For surgical resection, the neurosurgeon will perform a craniotomy (surgical window in the skull) and use microsurgical techniques to gain access to the AVM. The use of an operating microscope and image-guided surgical navigation (also known as computer-assisted or frameless stereotaxy) helps enable safer surgery with as little disruption to normal brain tissue as possible. Once the skull is opened, the AVM feeders are cauterized or closed off with special clips, and ultimately removed. The skull bone is then secured back in place with miniplates, and the incision in the scalp is closed.
The gold-standard in AVM management is surgery whenever safely feasible with angiographic cure in about 94 to 100 percent of cases with low morbidity rates (from 1-10 percent) in small (nidus < 3cm) AVMs in experienced hands. A meta-analysis on the microsurgical AVM management reported permanent neurological deficits or death in a mean of 7.4 percent (range, 0–40%) patients after microsurgery; successful brain AVM obliteration was achieved in 96 percent (range, 0–100%) patients (11).
The basic steps of SRS are the following:
- Attachment of the stereotactic frame, under local anesthesia.
- Image acquisition, with fiducial markers to allow the 3D reconstruction of the brain and target.
- Treatment planning: The margin of the AVM nidus (target volume) is contoured in order to obtain a 3D reconstruction of the AVM. Multiple radiation beams are focused to the isocenter of the target where a high dose is delivered with a sharp dose fall-off at the adjacent normal brain.
This plan is executed by a multidisciplinary team consisting of a neurosurgeon, physicist and radiation oncologist. Unfortunately, stereotactic radiosurgery may take up to two to three years (latency period) to completely obliterate the lesion. For this reason, it is not ideally suited to AVMs that have already bled, unless they are surgically inaccessible.
Microsurgical resection is recommended for radiated AVMs that are not completely obliterated after the three-year latency period, but have become more suited to surgical resection, even in asymptomatic patients. Surgery resection, if planned, is timed to allow the AVM to respond fully to radiation and is performed close to or after the three-year latency period (12). Because ionizing radiation is harmful to normal tissue, as well as AVM vessels, it must be used judiciously. It is unavoidable to expose normal brain tissue to ionizing radiation during treatment, as it must be traversed by the beam, independently of how accurately the AVM is targeted. Complete obliteration is observed in 50–90 percent of the cases over a latency period of two to four years, and its rate is inversely proportional to the size of the nidus (13).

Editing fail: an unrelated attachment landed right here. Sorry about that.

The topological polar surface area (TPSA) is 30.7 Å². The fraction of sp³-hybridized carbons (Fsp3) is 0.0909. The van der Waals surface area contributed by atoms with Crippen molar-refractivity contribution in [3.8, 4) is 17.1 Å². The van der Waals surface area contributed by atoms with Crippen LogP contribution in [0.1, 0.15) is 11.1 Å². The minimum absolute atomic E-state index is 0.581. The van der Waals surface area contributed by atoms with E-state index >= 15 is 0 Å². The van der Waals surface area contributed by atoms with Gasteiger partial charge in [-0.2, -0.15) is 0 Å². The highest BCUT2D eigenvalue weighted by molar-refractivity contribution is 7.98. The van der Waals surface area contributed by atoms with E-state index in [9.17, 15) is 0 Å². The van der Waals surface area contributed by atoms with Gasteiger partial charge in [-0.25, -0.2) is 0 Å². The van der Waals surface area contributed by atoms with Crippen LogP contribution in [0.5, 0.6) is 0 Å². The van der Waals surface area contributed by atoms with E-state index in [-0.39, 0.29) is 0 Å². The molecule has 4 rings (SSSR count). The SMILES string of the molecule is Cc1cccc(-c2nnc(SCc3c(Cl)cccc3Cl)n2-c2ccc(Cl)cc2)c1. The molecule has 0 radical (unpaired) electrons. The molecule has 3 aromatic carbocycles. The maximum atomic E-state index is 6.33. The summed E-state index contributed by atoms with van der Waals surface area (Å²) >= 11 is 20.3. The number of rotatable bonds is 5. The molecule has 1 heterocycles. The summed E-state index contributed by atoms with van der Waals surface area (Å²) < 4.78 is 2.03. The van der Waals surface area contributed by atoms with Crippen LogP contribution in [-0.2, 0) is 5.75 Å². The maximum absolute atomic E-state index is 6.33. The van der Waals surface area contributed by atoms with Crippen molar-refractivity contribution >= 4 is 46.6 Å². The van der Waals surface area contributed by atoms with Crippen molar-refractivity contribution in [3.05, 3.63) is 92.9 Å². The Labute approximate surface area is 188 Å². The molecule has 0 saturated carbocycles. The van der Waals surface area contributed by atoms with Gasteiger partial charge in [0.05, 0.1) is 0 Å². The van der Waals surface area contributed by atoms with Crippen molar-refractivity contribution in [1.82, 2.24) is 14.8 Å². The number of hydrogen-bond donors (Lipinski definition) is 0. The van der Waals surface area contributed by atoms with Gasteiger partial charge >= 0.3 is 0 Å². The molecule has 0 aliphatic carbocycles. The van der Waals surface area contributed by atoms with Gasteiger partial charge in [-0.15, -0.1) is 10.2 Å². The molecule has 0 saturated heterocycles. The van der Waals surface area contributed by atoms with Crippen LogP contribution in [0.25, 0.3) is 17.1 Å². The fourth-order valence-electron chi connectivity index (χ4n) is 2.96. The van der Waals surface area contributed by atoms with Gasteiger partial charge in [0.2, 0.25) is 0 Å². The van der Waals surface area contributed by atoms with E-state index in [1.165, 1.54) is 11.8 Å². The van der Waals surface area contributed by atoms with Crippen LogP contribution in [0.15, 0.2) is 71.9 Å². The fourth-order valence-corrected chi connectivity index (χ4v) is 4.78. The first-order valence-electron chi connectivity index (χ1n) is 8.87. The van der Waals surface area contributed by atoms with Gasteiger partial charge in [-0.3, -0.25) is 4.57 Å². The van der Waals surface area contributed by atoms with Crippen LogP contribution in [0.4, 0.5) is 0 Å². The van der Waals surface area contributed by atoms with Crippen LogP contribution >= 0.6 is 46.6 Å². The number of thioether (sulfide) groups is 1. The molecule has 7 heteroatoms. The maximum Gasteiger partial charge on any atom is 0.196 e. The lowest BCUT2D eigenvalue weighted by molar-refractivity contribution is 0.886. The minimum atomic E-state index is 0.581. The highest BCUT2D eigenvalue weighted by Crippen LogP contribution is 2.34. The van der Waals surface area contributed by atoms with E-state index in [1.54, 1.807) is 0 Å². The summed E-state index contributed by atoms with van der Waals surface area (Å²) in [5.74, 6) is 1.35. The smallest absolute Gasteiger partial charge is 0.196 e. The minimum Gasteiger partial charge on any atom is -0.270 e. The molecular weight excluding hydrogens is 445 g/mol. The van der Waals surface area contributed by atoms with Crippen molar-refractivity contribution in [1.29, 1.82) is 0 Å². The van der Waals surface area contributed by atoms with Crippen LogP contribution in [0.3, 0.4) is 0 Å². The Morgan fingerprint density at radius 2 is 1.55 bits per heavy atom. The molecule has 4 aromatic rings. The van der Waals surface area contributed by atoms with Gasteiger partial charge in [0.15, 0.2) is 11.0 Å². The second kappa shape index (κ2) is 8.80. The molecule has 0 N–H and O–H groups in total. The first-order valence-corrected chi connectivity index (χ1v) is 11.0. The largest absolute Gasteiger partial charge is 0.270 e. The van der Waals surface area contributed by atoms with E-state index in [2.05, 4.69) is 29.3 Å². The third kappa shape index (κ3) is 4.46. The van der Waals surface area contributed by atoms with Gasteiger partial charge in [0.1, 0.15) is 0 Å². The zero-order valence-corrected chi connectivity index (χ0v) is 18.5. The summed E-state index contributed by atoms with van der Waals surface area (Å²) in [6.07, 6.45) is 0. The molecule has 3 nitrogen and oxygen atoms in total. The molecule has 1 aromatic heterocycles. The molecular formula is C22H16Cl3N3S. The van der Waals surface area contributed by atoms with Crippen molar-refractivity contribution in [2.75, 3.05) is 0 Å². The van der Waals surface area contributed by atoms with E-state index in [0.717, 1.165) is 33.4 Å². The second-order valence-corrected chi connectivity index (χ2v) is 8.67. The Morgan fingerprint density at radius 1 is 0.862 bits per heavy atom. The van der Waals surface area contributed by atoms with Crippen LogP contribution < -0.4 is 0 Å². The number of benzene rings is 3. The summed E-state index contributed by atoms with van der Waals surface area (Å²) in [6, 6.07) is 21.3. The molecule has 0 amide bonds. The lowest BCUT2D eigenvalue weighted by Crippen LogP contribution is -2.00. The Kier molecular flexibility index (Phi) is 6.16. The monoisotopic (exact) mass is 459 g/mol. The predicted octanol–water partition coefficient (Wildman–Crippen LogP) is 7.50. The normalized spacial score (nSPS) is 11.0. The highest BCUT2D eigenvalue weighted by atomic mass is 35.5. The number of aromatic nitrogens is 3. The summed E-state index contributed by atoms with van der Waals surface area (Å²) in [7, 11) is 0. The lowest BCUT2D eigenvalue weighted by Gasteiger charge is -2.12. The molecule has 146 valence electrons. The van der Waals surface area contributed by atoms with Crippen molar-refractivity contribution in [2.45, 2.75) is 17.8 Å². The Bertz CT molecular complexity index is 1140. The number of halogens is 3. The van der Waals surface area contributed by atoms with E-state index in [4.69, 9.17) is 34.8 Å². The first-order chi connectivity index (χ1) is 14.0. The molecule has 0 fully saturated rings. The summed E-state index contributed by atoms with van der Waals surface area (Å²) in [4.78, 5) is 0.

A hemorrhagic event may occur in less than 1 percent of patients after curative treatment with radiosurgery (14). Complications after radiosurgery leading to permanent neurological deficits or death can be seen in 5.1 percent (range, 0–21%) of the cases.
The endovascular management for AVM may include interventions to obliterate the small malformations or making the AVM nidus smaller in a pre-surgical setting to make the resection safer, reduction prior to radiosurgery or elimination of certain, often associated, vascular anomalies, such as aneurysms, venous varices and fistulas. Endovascular embolization uses specially designed microcatheters, which are guided directly into the AVM via angiography. The lesion is blocked from the inside using the process of embolization, which occludes the abnormal blood vessels in the AVM. Once the catheter reaches the core of the AVM, liquid glue or particles can be injected to close off portions of the AVM or its feeding arteries. Materials used include fast-drying biologically inert glues, polyvinyl alcohol particles and fibered titanium coils.